* Italy looking to double oil, gas output by 2020
* Minister to meet energy project stakeholders Wednesday
* Domestic output could help supply security
By Stephen Jewkes
MILAN, May 22 Italy's government, buoyed by a
strong showing in European elections, is stepping up efforts to
boost domestic oil and gas output as mounting tension in Russia
and North Africa raises the spectre of disruption to energy
Prime minister Matteo Renzi's triumph in European elections
in May gave the government a mandate to push ahead with
ambitious reforms as it seeks to shake up the way business is
done in Italy's sluggish economy.
The economic reforms include pledges, inherited from a
previous government, to double oil and gas output by 2020 and
generate investments worth 15 billion euros ($20 billion) over
Italy, which spent 56 billion euros last year on its energy
bill or some 3.6 percent of gross domestic product, imports
around 90 percent of its overall energy needs. Some 70 percent
of its gas comes from Russia, Algeria and Libya.
Now with Russian flows threatened by the Ukraine crisis,
Libyan supplies vulnerable to conflict and Algeria volumes
reduced, Rome is keener than ever to diversify supply sources.
Plans by France's Total and Germany's E.ON to
withdraw from a pipeline scheme to bring Azerbaijan's gas to
Italy has also heightened concern.
"The electoral win has certainly stiffened resolve and we
can expect a series of energy measures to be taken fast," an
Industry ministry source said.
Industry Minister Federica Guidi is due to meet stakeholders
on Wednesday in the resource-rich region of Basilicata, home to
around 70 percent of Italy's current oil production, to try and
overcome strong local opposition to exploration and production
"The idea is to build a consensus and it could be a
blueprint for other regions where drilling has been held up by
red tape and environmental resistance," the source said.
Italy, which has the biggest hydrocarbon reserves in Europe
outside the Nordic area, currently produces just 12 MTEP
(million-ton equivalent of petroleum) per year. That compares to
oil and gas reserves estimated at 700 MTEP.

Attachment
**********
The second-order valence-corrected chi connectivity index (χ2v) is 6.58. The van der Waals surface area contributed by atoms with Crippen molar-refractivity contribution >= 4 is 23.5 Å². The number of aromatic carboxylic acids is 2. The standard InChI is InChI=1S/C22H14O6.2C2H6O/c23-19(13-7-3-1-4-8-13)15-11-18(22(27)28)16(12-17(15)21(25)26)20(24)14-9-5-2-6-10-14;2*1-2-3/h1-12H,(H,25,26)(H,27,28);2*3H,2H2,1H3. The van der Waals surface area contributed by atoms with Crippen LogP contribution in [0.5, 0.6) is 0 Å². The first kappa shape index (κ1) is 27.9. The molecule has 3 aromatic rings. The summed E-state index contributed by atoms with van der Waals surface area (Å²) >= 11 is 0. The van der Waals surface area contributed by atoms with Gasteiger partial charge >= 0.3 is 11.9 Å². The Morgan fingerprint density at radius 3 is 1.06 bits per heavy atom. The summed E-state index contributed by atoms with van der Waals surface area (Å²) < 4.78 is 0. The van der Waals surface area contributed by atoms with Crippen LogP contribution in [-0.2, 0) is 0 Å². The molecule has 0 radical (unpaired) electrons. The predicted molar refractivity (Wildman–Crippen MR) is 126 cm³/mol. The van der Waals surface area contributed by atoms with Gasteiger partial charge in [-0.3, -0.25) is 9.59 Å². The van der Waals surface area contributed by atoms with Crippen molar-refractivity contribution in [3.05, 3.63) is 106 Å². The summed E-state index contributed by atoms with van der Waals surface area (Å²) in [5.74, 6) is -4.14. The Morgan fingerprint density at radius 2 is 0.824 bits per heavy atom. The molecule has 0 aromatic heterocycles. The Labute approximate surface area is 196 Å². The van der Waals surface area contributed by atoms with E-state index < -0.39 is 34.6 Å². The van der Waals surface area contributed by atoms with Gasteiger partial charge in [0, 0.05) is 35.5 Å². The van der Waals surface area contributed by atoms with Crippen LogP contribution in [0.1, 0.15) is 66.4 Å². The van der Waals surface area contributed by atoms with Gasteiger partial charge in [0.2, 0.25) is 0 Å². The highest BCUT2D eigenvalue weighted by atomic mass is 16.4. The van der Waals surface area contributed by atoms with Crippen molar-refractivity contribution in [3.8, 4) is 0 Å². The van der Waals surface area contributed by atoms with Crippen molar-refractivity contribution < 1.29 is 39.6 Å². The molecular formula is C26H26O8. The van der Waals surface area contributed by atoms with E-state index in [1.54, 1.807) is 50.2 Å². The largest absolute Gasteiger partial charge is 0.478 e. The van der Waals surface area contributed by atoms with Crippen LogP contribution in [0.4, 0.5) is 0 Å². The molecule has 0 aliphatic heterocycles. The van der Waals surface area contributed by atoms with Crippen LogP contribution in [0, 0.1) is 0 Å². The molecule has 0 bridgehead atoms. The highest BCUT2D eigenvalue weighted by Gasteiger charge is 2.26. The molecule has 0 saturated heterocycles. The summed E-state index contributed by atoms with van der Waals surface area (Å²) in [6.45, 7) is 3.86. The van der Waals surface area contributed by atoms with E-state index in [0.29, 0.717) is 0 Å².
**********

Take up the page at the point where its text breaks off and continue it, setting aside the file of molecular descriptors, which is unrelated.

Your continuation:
The new government has signed up to an energy white paper
drawn up two years ago by the administration of Mario Monti
which, among other things, aims to raise gas output by 24
million barrels of oil equivalent per year (mboe/y) and oil by
But it won't be easy. After BP's Maconda spill in
2010, Italy extended the ban on offshore drilling to 12 miles in
a move to protect its coasts and tourism industry. Last year
offshore E&P acreage was cut to 139,000 from 255,000 square
Italy's complicated and arbitrary regulatory environment
means several different permits are often required from central
and regional governments before clearance of a project is given.
In recent years local authorities have halted a number of
energy projects, prompting the likes of BG and Royal
Dutch Shell to rethink Italy investments. Hydrocarbon
exploration risks not just spills and subsidence but could
trigger earthquakes, some authorities say.
Since 1995 more than half of the oil majors have left Italy
as production falters and today almost all activity is
developing existing fields rather than exploring new areas.
Italian oil major Eni and Edison, owned by French
utility EDF, are Italy's leading offshore players while
Shell and France's Total are also active.
But critics also say that domestic potential oil and gas
reserves are so slim that Italy would be better off focusing on
renewable energy development.
"If we just used domestically produced oil, the reserves in
Italy would finish in 50 days ... even less for gas," Stefano
Ciafani, vice president of environment group Legambiente, said.
A recent industry ministry report acknowledged domestic oil
and gas production and employment would fall this year because
of weak E&P activity and ongoing local resistance.
Compare that to neighbour Croatia, which recently tendered 29
blocks in the Adriatic to attract $2.5 billion of investments
from oil majors, and to Malta where there are hopes of an
extension of Libya and Tunisia's geology without political risk.
"Croatia is going to milk this to its advantage while we're
just looking on," said lawmaker Vincenzo Piso, a member of
Italy's New Centre Right party which is part of the ruling
coalition and wants to help business.
($1 = 0.7349 euros)
(Editing by Susan Fenton)